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Gallium ion implantation greatly reduces thermal conductivity and enhances electronic one of ZnO nanowires
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35.For simplicity we can also take directly anharmonic decay rate including the Umklapp and normal three phonon scattering rate from experiment data [R. Cuscó, et al., Phys. Rev. B 75, 165202 (2007)] τiA = 1/(1/τiN + τiU) = 1.12, 0.62 and 0.59 ps for E2high, A1(LO) and E1(LO) modes respectively. The reason is that the contribution of anharmonic scattering to thermal conductivity can be neglected comparing with surface roughness or point defect scattering.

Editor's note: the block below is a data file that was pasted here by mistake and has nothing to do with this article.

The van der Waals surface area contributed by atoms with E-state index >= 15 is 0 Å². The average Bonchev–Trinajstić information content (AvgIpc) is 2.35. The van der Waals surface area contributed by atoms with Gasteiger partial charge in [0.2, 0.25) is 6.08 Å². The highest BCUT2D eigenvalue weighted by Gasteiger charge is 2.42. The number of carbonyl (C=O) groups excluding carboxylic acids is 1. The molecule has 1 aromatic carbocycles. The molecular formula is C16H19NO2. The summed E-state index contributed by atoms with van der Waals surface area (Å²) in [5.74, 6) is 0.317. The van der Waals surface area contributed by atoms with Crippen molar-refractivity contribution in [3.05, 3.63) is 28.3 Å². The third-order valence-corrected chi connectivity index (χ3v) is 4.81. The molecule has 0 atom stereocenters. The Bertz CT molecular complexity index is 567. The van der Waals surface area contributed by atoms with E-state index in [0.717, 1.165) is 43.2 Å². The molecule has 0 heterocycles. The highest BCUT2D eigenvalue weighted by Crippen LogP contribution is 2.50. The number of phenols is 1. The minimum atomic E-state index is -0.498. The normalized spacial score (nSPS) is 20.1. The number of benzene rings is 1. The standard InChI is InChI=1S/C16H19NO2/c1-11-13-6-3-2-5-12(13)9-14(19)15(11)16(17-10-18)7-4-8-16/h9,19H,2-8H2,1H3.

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The electrical and thermal conductivities are measured for individual zinc oxide (ZnO) nanowires with and without gallium ion (Ga+) implantation at room temperature. Our results show that Ga+ implantation enhances electrical conductivity by one order of magnitude from 1.01 × 103 Ω−1m−1 to 1.46 × 104 Ω−1m−1 and reduces its thermal conductivity by one order of magnitude from 12.7 Wm−1K−1 to 1.22 Wm−1K−1 for ZnO nanowires of 100 nm in diameter. The measured thermal conductivities are in good agreement with those in theoretical simulation. The increase of electrical conductivity origins in electron donor doping by Ga+ implantation and the decrease of thermal conductivity is due to the longitudinal and transverse acoustic phonons scattering by Ga+ point scattering. For pristine ZnO nanowires, the thermal conductivity decreases only two times when its diameter reduces from 100 nm to 46 nm. Therefore, Ga+-implantation may be a more effective method than diameter reduction in improving thermoelectric performance.
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